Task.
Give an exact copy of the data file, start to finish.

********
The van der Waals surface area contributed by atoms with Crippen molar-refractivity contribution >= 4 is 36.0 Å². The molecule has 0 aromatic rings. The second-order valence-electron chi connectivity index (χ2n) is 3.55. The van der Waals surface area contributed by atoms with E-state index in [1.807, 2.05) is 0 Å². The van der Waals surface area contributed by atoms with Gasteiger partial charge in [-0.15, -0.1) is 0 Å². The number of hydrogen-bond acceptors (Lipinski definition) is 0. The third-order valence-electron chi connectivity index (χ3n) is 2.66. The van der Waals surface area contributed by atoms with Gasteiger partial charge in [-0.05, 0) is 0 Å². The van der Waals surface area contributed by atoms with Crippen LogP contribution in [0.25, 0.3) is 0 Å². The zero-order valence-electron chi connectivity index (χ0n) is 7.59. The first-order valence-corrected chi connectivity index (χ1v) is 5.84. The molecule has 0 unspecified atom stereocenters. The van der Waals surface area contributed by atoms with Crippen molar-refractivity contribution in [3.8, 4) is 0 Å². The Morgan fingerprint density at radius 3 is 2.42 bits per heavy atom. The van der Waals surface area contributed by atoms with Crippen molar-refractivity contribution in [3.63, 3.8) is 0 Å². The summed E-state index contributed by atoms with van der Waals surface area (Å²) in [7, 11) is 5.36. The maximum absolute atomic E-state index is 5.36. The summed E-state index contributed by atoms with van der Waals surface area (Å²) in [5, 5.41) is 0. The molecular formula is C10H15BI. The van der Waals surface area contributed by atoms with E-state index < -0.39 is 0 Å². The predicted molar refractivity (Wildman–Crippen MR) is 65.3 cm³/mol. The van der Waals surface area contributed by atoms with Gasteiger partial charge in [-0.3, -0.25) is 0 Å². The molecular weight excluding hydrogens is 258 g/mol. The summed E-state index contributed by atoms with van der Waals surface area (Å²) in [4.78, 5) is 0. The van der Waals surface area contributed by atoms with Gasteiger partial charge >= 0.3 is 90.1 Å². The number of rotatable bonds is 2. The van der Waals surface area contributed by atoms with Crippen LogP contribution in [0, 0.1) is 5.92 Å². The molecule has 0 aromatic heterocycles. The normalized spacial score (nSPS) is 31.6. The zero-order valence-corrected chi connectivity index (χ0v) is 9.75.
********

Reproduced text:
The van der Waals surface area contributed by atoms with Crippen molar-refractivity contribution >= 4 is 36.0 Å². The molecule has 0 aromatic rings. The second-order valence-electron chi connectivity index (χ2n) is 3.55. The van der Waals surface area contributed by atoms with E-state index in [1.807, 2.05) is 0 Å². The van der Waals surface area contributed by atoms with Gasteiger partial charge in [-0.15, -0.1) is 0 Å². The number of hydrogen-bond acceptors (Lipinski definition) is 0. The third-order valence-electron chi connectivity index (χ3n) is 2.66. The van der Waals surface area contributed by atoms with Gasteiger partial charge in [-0.05, 0) is 0 Å². The van der Waals surface area contributed by atoms with Crippen LogP contribution in [0.25, 0.3) is 0 Å². The zero-order valence-electron chi connectivity index (χ0n) is 7.59. The first-order valence-corrected chi connectivity index (χ1v) is 5.84. The molecule has 0 unspecified atom stereocenters. The van der Waals surface area contributed by atoms with Crippen molar-refractivity contribution in [3.8, 4) is 0 Å². The Morgan fingerprint density at radius 3 is 2.42 bits per heavy atom. The van der Waals surface area contributed by atoms with Crippen molar-refractivity contribution in [3.63, 3.8) is 0 Å². The summed E-state index contributed by atoms with van der Waals surface area (Å²) in [7, 11) is 5.36. The maximum absolute atomic E-state index is 5.36. The summed E-state index contributed by atoms with van der Waals surface area (Å²) in [5, 5.41) is 0. The molecular formula is C10H15BI. The van der Waals surface area contributed by atoms with E-state index < -0.39 is 0 Å². The predicted molar refractivity (Wildman–Crippen MR) is 65.3 cm³/mol. The van der Waals surface area contributed by atoms with Gasteiger partial charge in [-0.3, -0.25) is 0 Å². The molecular weight excluding hydrogens is 258 g/mol. The summed E-state index contributed by atoms with van der Waals surface area (Å²) in [4.78, 5) is 0. The van der Waals surface area contributed by atoms with Gasteiger partial charge >= 0.3 is 90.1 Å². The number of rotatable bonds is 2. The van der Waals surface area contributed by atoms with Crippen LogP contribution in [0, 0.1) is 5.92 Å². The molecule has 0 aromatic heterocycles. The normalized spacial score (nSPS) is 31.6. The zero-order valence-corrected chi connectivity index (χ0v) is 9.75.